May 14, 2014 at 2:47 am #153807
Premiering at the Cannes Film Festival , Leigh’s highly anticipated biopic Mr. Turner explores the last quarter century of the great if eccentric British painter J.M.W. Turner (played by Spall). Profoundly affected by the death of his esteemed father, loved by a housekeeper he takes for granted and occasionally exploits sexually, he forms a close relationship with a seaside landlady with whom he eventually lives incognito in Chelsea, where he dies. Throughout all this, Turner travels, paints, stays with the country aristocracy, visits brothels, is a popular if anarchic member of the Royal Academy of Arts, has himself strapped to the mast of a ship so that he can paint a snowstorm, and is both celebrated and reviled by the public and by royalty. Mr. Turner also stars actors Dorothy Atkinson, Marion Bailey, Paul Jesson Lesley Manville and Tom Wlaschiha.
Director: Mike Leigh
Writer: Mike Leigh
Producer: Georgina Lowe, Danielle Brandon,
U.S. Distributor: Sony Pictures Classics
Cast: Timothy Spall, Lesley Manville, Julian Seager
Release dates: 15 May 2014 (2014-05-15) (Cannes)
31 October 2014 (2014-10-31) (UK)
19 December 2014 (2014-12-19) (US)
“Mr. Turner” will be the first In Competition film out the gate at the 67th Cannes Film Festival, premiering on Thursday, May 15.May 14, 2014 at 2:57 am #153809
First official clips from Mike Leigh’s Mr. Turner:May 14, 2014 at 8:23 am #153810
I’m dying for this, those clips were absolutely beautiful. The landscapes look just like his paintings.May 14, 2014 at 10:13 am #153811
Having seen some of his work in Museums, this could be an interesting watch for me. I had never envisioned Timothy Spall playing him, but since it’s Mike Leigh who imo has never made a stinker, I look forward to this.
But I’m not rooting for a Palme d’Or for this. Not this year.May 14, 2014 at 1:11 pm #153812
Not usually a fan of Leigh or his films but hope for the best for this one.May 14, 2014 at 1:54 pm #153813
Oddly loving what I have seen so far from this film.May 15, 2014 at 3:14 am #153814
First reviews coming through:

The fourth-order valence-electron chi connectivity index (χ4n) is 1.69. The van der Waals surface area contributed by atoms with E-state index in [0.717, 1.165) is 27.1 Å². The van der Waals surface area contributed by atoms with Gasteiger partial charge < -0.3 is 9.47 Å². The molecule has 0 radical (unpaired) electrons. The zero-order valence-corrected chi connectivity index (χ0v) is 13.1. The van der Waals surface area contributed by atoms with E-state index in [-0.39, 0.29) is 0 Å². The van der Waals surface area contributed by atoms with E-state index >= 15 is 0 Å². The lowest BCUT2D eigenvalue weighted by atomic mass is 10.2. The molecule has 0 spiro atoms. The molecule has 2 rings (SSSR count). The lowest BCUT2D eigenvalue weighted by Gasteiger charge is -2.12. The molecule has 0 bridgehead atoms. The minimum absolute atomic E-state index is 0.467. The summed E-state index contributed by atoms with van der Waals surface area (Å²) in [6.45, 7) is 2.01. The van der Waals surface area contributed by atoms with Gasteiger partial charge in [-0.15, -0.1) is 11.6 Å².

Peter Bradshaw from The Gaurdian:
Mr Turner – Cannes review: Timothy Spall snorts up a storm for Mike Leigh Mike Leigh’s first period biopic in 15 years is a dazzling feat of confidence, with an outstanding performance from Timothy Spall who plays JMW Turner as a grunting, vulnerable genius
What a glorious film this is, richly and immediately enjoyable, hitting its satisfying stride straight away. It’s funny and visually immaculate; it combines domestic intimacy with an epic sweep and has a lyrical, mysterious quality that perfumes every scene, whether tragic or comic.
Mike Leigh has made a period biographical drama before — Topsy-Turvy (1999), about the rewarding but tense association of Gilbert and Sullivan and their own rewarding but tense association with the theatre-going public. Now he made another utterly confident excursion into the past and into the occult arcana of Englishness and Victoriana: a study of the final years of the painter JMW Turner, played with relish and sympathy by Timothy Spall.
In the past, I and others have commented that Leigh’s dialogue in his contemporary movies has an exaggerated, vaudevillian, neo-Dickensian quality. Now he has actually made a Dickensian movie — accompanied, perhaps, by a shrewdly distanced critical sensibility with something of Peter Ackroyd. There are wives and daughters and fallen women and poignantly ailing fathers and sea-journeys and huge marshy landscapes, although it is sexually explicit in a way foreign to Dickens. (His Turner is a regular visitor to Margate, not too far from Broadstairs, where Dickens was to be found, but there is no record of a meeting, and none invented fictionally here. He comments, sourly, that Thackeray has taken a dislike to one of his canvases.)
The painter is a harrumphing eccentric, with a handsome establishment in London, who enjoys the freedom that wealth and success has gained him, a freedom to roam, and a freedom to speak his mind to simpering critics and saucer-eyed buyers. He is utterly confident, exchanging badinage with lesser, prissier contemporaries at the Royal Academy, tolerant of an envious failure who begs him for a loan. Turner has the mutton-chops and bulging eyes of a Toby jug, or perhaps like the pig’s head that we see him eating — accepting another slice of cheek, his own being full and wobbly. He grunts and growls with occasional Chewbacca-whinnies; he huffs like a mill-owner, or like one of those steam engines of the Victorian age whose encroaching modernity makes Turner so uncomfortable.